Cease and desist to MIL

posted 1 year ago in Family
Post # 3
1953 posts
Buzzing bee
  • Wedding: October 2013

Ive never been in this situation so I’m not sure if that’s the best route to go but minimally, I would say yes. A legal paper trail is not a bad thing. If she doesn’t abide by the ceist and desist, you can take it a step further. 

This is an awful situation and I’m so sorry you’re having to deal with it. 

Post # 4
1128 posts
Bumble bee
  • Wedding: August 2019

Holy crap on a cracker Bee, she’s one hell of a crazy person. 

If Darling Husband is for it, I would absolutely go C&D, and move to a full blown restraining order if she doesn’t comply. 

I am so sorry that you and your husband have to deal with this. It must be horrible for him – his only mother – to be acting this way, but I commend him for his own cool head. Kudos to you for staying strong and mature through this, because she clearly isn’t.

Post # 7
573 posts
Busy bee

I would personally skip straight to that restraining order seeing as how she’s kind of putting his job in a precarious position what with her visits but if he would prefer to start with a C&D, that’s fine as well.


Post # 8
2714 posts
Sugar bee
  • Wedding: May 2015 - St Peter\'s Church, East Maitland, and Bella Vista, Newcastle

Honestly I’d go straight for the restraining order.  She’s not going to go quietly – a C&D doesn’t really have a lot of legal standing and I suspect she’ll ignore it entirely and you’ll have to go to the RO anyway, so don’t waste time and go straight for it.

Also, start practising situational awareness.  She’s likely to escalate and you’ll be the target; get cameras at home (they’re not expensive and you can get motion sensor ones which send a notification to your phone when motion is detected); be safe when walking to and from your car at work, if your carpark isn’t secure (can someone walk with you?); get in your car and lock the doors before opening the garage door at home; tell your workplace that your batshit crazy Mother-In-Law is harassing you and your husband, give them a photo and tell them she might come in.

You might find more useful suggestions over at the Reddit sub r/JUSTNOMIL – the posters there have seen it all with insane MILs and are really helpful.

Post # 9
325 posts
Helper bee

Your mother in law sounds like an absolute nightmare!

That said, I would caution you to get legal advice first. What you have described would not entitle you to a restraining order in many, if not most, jurisdictions because there is no credible threat of violence. Moving for a restraining order and having it denied could just embolden her. So, you really should talk to a lawyer and get some advice before moving forward.

I wish you the best! I can’t stand my Mother-In-Law – she is a compulsive liar and a really crappy person, but she is no where near as bad as this. I’m sorry bee. 

Post # 10
325 posts
Helper bee
  • Wedding: December 2018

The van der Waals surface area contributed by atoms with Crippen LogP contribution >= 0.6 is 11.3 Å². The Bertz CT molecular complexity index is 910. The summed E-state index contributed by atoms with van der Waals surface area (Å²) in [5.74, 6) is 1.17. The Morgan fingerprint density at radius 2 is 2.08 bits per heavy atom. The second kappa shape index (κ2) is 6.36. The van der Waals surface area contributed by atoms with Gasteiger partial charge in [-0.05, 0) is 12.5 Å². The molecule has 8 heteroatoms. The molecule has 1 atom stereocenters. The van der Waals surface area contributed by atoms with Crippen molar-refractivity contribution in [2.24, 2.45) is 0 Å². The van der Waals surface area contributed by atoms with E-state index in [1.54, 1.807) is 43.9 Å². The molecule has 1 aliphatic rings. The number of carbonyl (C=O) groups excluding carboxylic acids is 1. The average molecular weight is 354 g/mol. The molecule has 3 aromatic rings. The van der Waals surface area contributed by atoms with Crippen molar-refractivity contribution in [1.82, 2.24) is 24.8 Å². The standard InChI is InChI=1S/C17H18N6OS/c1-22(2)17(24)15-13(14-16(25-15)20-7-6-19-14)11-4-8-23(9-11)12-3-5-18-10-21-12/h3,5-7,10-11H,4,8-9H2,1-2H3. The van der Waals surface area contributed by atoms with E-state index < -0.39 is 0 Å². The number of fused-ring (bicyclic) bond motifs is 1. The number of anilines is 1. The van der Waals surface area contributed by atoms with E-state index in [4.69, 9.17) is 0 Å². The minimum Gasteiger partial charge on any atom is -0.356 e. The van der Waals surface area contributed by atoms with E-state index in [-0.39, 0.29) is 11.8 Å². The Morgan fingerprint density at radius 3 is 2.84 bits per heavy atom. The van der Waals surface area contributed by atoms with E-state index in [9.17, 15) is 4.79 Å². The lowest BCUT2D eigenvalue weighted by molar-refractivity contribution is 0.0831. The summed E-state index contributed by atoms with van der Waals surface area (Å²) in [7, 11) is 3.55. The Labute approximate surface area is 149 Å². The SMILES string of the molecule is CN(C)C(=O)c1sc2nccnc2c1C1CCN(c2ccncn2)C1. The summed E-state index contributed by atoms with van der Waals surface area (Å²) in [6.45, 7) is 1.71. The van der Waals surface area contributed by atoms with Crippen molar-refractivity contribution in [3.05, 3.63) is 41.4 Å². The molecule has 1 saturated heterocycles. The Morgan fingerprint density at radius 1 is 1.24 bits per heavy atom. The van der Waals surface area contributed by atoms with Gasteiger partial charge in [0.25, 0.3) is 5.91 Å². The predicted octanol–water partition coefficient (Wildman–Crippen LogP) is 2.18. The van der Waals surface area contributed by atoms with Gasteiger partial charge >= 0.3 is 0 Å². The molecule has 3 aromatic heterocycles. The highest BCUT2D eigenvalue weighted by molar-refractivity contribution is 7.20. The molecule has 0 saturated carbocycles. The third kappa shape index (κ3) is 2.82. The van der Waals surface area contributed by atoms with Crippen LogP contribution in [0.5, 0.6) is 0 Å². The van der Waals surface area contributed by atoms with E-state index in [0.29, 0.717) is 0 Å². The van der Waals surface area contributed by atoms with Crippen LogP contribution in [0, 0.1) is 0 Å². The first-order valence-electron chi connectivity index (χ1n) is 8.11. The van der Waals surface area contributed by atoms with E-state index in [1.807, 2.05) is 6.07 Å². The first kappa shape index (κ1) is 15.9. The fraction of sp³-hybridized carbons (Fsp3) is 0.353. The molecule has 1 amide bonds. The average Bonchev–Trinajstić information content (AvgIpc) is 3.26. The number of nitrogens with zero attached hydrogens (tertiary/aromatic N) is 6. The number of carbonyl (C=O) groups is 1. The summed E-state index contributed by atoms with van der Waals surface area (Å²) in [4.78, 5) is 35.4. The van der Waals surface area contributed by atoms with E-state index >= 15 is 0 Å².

If he agreed to go to therapy with her do you think she might calm down a little?  I’ve got to imagine that it’s pretty traumatic for a mother to be completely cut off from her son, whether it’s her own crazy fault or not.  It sounds like they desperately need therapy anyway.  This is not an issue she has with you, even though she’s projecting it that way.  She’s clearly deeply disturbed within herself and needs to learn how to establish appropriate boundaries with her adult child.  It’s good to know that she’s even thinking of seeking professional help, it means she does want a solution.  Maybe the best way around this is through it?

Post # 11
12217 posts
Sugar Beekeeper

I have no doubt your mother in law has major issues but I also think you badly mishandled the incident at the wedding. No she should not have brought someone uninvited, and yes, it was rude, but it would have been far more gracious on your part not to contribute to such a ridiculous scene which essentially ruined your wedding day. I mean it was a park. 

It would be one thing if she brought someone you specifically don’t want anything to do with, but if this person was invited to your reception that is clearly not the case. Was it really worth it?

I understand wanting a simple ceremony and not wanting to make any exceptions, but if anyone asked you could honestly say you had no idea this person would be there. 

Then to ban both of them from the reception? Unless I’m missing something you seem to have picked quite a time after all those years to finally snap. It seemed like an overreaction. 

Showing up at your husband’s office is not cool, though, and neither is spreading gossip and lies. 

Family counseling is long overdue. 

Post # 12
1042 posts
Bumble bee

aybeecee :  that is a terrible idea. There is a reason people tell abuse victims to not go to therapy with their abusers. 

There is a good chance her therapist has a unicorn for “mother’s” and will spin what the son is doing as horrible and selfish and to push for reconciliation. 

Post # 14
12217 posts
Sugar Beekeeper

lemonsandlife71 :  OK, consider me convinced. The truth is she shouldn’t have been there at all. 

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